Edgewood Independent School District will partner with Texas A&M University-San Antonio to operate Gus Garcia Middle School and the Burleson Center, which serves special education students age 18 or older.
The board, with trustees Frank Espinoza and Timothy Payne absent and no discussion on the subject, voted unanimously Tuesday evening to formalize an agreement with the South Side public university.
Board members granted charters to the Texas A&M University at San Antonio Institute for School and Community Partnerships, a nonprofit developed by the university, to run both Garcia Middle and the Burleson Center as in-district charter schools. They also authorized Superintendent Eduardo Hernández to negotiate a performance contract that will detail specific goals for the partnership. Should the university fail to meet the goals, the district could end the partnership.
The new partnership agreements will go into effect in fall 2020.
“We’re able to utilize the resources that something like the Texas A&M system can bring to bear,” said Deputy Superintendent Phillip Chavez in his presentation to the board. “There’s also brand recognition. Who doesn’t know of the A&M system across the state and United States?”
A partnership with TAMU-SA would also bring expertise, Chavez said, citing the resources and knowledge available through the school’s department of education.
Chavez touted the resources TAMU-SA will bring to Edgewood, including greater mental health support, curriculum development, clinical teachers, resident university professors at each campus, and greater funding both from the state and from philanthropic contributions.
TAMU-SA will run the campuses as lab schools, allowing education students to learn more about best education practices in a functioning environment. Resident university professors will be stationed at each school.
“It gives us a chance for our students to get really extended clinical experiences, and what we will be doing is paying our clinical teachers to do
After the TAMU-SA education students graduate, they would be considered for jobs within Edgewood ISD, Hernández said.
After Tuesday night’s board action, TAMU-SA is the official charter partner for both Gus Garcia and Burleson. The new nonprofit created for the purpose will continue planning to start up operations in the fall. Sheperis is in the process of searching for an executive director to run the nonprofit, he said.
With Tuesday’s board action, Burleson will no longer operate as a district center. Edgewood plans to ask the Texas Education Agency to grant it stand-alone school status. TAMU-SA plans to use it as a training ground for applied behavior analysts, in-demand specialized positions that help analyze special education needs. There are only two in Bexar County currently, Hernández estimated.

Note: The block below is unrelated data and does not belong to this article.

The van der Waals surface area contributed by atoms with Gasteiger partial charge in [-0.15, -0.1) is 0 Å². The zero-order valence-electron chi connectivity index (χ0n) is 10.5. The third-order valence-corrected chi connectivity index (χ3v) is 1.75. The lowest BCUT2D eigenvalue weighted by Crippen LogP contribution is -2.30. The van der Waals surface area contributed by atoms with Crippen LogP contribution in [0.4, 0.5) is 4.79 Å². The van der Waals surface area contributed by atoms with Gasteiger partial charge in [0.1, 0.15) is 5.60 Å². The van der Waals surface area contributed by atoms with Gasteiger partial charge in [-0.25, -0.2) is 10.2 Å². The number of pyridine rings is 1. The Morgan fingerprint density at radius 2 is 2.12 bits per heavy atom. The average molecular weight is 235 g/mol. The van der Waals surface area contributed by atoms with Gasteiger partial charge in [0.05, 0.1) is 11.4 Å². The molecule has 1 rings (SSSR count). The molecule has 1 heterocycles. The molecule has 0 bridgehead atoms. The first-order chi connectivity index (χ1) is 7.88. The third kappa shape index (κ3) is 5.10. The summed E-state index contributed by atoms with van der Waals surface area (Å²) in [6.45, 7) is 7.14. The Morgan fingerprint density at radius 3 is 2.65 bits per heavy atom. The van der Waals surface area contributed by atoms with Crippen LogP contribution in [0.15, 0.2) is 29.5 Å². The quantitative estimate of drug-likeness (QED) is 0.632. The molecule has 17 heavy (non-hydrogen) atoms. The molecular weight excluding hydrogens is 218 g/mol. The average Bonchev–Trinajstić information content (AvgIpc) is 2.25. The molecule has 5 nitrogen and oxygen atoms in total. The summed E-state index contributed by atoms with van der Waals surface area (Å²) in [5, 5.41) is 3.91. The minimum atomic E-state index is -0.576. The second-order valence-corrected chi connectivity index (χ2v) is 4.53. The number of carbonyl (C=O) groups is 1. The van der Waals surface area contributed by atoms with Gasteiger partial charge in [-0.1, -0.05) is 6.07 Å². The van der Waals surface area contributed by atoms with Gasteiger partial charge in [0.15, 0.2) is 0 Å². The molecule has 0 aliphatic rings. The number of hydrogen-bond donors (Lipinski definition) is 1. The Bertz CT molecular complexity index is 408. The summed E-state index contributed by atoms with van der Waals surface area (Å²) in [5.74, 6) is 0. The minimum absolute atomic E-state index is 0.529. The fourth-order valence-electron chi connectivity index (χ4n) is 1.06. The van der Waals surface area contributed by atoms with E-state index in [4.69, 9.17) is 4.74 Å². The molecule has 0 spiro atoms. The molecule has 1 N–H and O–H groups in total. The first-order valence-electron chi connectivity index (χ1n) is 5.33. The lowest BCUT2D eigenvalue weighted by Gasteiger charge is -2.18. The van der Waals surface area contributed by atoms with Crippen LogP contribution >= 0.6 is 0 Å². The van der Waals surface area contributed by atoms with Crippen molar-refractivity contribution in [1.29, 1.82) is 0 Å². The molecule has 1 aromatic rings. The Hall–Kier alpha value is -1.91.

TAMU-SA also plans to change the name of Gus Garcia Middle School to Gus Garcia University School, emphasizing the curriculum’s focus on college-readiness. Garcia received a D grade in the State’s accountability system for 2018-19 performance.
The district forged a similar agreement in 2019 for Pre-K 4 SA to run Gardendale Elementary. The partnership-run school opened in fall 2019 for students in kindergarten and prekindergarten, but the school plans to eventually serve up to second grade.
Both partnerships were made possible by Senate Bill 1882, a law passed in 2017 that financially incentivizes school districts to partner with community organizations including nonprofits, universities, and charter operators. The district plans to submit an application to TEA for additional funding from the TAMU-SA partnerships.
Hernández plans to leverage the benefits of the bill to introduce new school models and community partners to Edgewood ISD. If successful, his five-year plan would bring new school models to campuses, converting some to in-district charters.
Edgewood will become the first San Antonio school district to partner with TAMU-SA to run district campuses. It was one of seven South Side-area school districts that partnered with the university in November to tackle common issues, like a need for more targeted programming to enhance college readiness. The other school districts involved include East Central, Harlandale, South San Antonio, Southwest, Somerset, and Southside ISDs.
The collaborative, dubbed ASPIRE, was given $1 million in startup funding from the Charles Butt Foundation. The superintendents of the seven districts identified three main emphasis areas, including one focus dedicated to districts partnering with TAMU-SA on university-run lab schools and developing best practices for new educators.
While Edgewood was the first district to approve a partnership with TAMU-SA, more could be coming soon. Other districts are still discussing the possibility, Sheperis said.
There is also the possibility for additional TAMU-SA lab school sites within Edgewood ISD in future years, Hernández said.
Hernández also indicated the Edgewood board could still consider more partnerships that would change school models at some campuses by fall of this year. The principals of Perales Elementary and Las Palmas Elementary have been planning to innovate their schools in a year-long fellowship at City Education Partners, the superintendent previously said.